On the other hand, notwithstanding recent attitudes towards the idea of objective facts, I think that this is a fact that needs acknowledgement. We need to establish basic facts, like climate science had done with global warming.

    I’m amazed at how good a deal it is to be in the US upper-middle class, and how rough it seems to be at the middle or lower. Compared to my native Canada, I get ridiculous tax shelters for making financial investments. My health insurance lets me see a dermatologist to look at a sunburn for $15 – you can’t do that in Canada. That 529 can let you buy a mediocre child’s way into college, and a home in an expensive neighborhood let’s you send your kid to a school that is several years ahead of a poor district. If the system weren’t so tilted, that upper-middle class kid would have too compete with poorer kids. And your Social Security payments are going to be way better than I’m the Canada Pension Plan. The upper-middle class defends its privilege too, and is totally part of the problem.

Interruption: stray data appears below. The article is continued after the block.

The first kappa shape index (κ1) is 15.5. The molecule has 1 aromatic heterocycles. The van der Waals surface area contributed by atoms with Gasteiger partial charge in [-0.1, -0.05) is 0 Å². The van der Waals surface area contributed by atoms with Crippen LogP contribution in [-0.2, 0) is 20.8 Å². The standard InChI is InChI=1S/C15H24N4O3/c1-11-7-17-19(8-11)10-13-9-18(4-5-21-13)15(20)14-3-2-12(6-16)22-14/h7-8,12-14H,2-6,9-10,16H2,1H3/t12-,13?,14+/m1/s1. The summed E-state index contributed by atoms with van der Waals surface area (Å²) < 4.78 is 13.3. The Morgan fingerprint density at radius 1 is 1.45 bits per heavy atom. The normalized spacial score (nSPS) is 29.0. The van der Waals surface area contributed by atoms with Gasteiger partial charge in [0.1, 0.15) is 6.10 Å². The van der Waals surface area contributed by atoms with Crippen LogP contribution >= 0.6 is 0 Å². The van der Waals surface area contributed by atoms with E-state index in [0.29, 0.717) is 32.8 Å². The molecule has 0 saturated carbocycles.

The upper-middle class has its part to do in engaging the rest of society’s economic problems. They probably need to pay more in taxes. We probably need to end programs that unfairly benefit them. We need them to open their communities to other Americans. We need them to acquiesce to changes that help poorer kids compete, even if that means losing some of their own kids’ advantages. None of this is going to happen as long as we have fairly rich people think they’re poor and disadvantaged, or the bottom 80% does not demands it from them.